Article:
After a lethal car crash created a dark cloud over the Isla Vista community last year, a UCSB student is doing her part to try and shed some light.

Sarah MacKay, a senior dramatic arts and English major, is currently in the process of writing and executing a play called “Sidewalks and Better Lights,” which is based on the events before, during and after Feb. 23, 2001. The play, a compilation of monologues performed by MacKay and two other people, will be held on April 27 and 28 at times to be announced.

“I interviewed a bunch of people involved – police officers, psychologists, friends and family of the victims, people who know David Attias, school officials, and religious leaders in Isla Vista,” she said. “No ones name is going to be used in the play though.”

MacKay said the primary focus of the play and the reason she is putting it together is to honor the victims of last year’s accident.

“The piece reflects on our community involvement in this whole incident,” she said. “It brings up questions like why this accident occurred. It doesn’t provide an answer to these questions, but forces people to think about them.”

Like much of the UCSB and Isla Vista community, MacKay said she was deeply affected by the tragedy and began thinking about writing a play based on the incidents last year.

“I’m hoping to show sorrow, destruction, agony, grief and hope for the future, because the only thing we can do is hopefully prevent something like this from happening again,” she said. “A real tragedy would occur if we all forgot about what happened.”

MacKay asked each person she interviewed a series of questions, depending on how they were involved in the accident. She also said the victims’ friends and families were friendly to her when she interviewed them and were generally appreciative of what she is doing.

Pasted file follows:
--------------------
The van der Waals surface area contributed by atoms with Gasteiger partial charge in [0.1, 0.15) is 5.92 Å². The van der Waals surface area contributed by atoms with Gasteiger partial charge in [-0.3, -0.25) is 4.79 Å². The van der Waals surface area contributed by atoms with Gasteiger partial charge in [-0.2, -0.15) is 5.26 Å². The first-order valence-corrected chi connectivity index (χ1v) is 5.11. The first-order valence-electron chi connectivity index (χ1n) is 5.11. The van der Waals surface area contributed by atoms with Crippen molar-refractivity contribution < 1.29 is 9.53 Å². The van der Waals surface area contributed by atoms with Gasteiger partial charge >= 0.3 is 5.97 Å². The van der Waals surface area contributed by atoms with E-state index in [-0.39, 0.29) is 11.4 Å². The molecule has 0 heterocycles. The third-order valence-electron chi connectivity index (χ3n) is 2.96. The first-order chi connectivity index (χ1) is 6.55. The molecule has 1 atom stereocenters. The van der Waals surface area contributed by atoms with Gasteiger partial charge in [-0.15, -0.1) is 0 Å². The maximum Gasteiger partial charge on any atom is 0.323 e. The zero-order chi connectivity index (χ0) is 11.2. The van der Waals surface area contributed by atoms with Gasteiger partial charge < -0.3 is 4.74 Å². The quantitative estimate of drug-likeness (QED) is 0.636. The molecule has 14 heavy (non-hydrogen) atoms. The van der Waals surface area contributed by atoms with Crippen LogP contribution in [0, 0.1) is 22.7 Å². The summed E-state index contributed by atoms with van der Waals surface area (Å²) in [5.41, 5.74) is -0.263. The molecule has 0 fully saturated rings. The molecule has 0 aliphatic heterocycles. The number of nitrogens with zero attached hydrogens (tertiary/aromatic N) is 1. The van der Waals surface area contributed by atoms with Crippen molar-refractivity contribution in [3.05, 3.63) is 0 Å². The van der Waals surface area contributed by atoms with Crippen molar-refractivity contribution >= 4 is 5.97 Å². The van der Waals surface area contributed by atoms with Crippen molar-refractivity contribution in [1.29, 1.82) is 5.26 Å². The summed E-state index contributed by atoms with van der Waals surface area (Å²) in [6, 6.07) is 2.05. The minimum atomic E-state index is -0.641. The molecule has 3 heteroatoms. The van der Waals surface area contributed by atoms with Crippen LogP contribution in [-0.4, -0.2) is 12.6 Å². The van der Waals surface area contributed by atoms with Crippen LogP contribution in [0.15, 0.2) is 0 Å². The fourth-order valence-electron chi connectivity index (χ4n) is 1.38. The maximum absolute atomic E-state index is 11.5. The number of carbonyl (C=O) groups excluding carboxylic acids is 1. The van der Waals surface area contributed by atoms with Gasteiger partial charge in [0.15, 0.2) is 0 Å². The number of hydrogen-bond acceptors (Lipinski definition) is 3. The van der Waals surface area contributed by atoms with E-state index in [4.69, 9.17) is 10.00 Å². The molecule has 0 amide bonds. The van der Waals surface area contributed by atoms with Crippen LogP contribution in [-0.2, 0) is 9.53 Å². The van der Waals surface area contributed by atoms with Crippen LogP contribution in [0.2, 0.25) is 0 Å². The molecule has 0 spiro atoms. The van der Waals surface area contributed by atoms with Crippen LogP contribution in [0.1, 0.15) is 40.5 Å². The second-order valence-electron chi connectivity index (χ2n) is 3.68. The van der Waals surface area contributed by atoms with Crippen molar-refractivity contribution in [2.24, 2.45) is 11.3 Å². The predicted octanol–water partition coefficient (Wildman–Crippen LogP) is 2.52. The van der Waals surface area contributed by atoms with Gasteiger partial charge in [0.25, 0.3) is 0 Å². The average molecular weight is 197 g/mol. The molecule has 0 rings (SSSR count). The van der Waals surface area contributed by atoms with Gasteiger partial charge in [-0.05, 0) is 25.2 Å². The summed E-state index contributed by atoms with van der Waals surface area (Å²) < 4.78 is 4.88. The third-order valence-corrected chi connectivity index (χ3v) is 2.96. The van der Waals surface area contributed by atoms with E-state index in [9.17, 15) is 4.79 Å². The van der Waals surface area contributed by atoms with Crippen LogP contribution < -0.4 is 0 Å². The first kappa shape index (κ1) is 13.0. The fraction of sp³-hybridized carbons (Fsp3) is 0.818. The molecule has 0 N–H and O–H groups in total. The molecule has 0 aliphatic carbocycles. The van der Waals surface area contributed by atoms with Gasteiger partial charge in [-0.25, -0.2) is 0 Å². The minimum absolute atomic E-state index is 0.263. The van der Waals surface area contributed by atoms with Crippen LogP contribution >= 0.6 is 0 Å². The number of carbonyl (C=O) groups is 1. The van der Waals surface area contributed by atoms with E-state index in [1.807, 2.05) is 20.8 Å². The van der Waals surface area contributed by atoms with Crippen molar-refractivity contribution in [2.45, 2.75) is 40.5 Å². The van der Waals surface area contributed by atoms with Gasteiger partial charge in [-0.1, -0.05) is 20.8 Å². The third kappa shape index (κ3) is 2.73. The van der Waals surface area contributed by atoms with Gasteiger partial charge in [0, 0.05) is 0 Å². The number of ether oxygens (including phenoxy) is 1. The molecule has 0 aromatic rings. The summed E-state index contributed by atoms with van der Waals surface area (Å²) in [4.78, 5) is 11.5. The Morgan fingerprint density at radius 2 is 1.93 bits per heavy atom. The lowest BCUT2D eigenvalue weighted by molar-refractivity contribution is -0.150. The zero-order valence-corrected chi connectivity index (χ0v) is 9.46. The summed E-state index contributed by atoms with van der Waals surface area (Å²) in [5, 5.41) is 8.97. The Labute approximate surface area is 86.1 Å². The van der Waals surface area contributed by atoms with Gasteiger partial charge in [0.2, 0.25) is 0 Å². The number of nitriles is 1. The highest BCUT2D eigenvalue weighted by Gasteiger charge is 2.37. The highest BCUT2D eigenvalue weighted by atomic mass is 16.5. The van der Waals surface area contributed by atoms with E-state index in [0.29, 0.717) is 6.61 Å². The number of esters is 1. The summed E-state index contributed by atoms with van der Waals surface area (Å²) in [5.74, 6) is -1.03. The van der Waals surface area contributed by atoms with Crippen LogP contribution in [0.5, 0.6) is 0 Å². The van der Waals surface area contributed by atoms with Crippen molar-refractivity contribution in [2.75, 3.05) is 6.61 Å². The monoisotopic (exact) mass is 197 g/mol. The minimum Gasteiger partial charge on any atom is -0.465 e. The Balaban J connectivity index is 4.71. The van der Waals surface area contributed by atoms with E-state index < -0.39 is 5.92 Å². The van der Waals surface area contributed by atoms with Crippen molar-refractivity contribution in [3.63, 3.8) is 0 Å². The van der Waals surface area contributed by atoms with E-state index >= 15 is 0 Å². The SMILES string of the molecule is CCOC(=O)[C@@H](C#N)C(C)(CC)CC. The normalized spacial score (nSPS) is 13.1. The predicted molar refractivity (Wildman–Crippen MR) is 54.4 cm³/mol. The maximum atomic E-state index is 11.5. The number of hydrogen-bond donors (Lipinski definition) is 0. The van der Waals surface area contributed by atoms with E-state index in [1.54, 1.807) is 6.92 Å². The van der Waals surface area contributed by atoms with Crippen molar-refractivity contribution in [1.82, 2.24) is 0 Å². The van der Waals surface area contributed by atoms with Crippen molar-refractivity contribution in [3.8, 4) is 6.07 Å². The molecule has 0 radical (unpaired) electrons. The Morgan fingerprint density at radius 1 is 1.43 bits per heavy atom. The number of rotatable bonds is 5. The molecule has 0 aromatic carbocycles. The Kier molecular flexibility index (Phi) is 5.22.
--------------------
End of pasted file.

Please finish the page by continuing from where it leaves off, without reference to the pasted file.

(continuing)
“One of the questions that I asked was what the friends and family of these victims wanted to see happen to Attias. The one thing that surprised me most was the lack of anger and frustration towards him from the people that lost someone. It’s like people realized that no matter what happens to Attias, it’s not going to bring back the person they love,” she said. “Most people responded by saying they hope he gets help and is put somewhere where he can’t hurt anyone ever again.”

The stories people told her, MacKay said, were both uplifting and sorrowful.

“The night after the accident, parents of UCSB students from all over California were calling the police stations to find out if it was their son or daughter. One story I was told was about a father who called in the middle of the night and was whispering in the phone so that he wouldn’t wake up his wife who was asleep and make her worry,” she said. “It was emotional things like that that struck me.”

For more information on “Sidewalks and Better Lights,” contact the Dramatic Arts Dept. at 893-5508.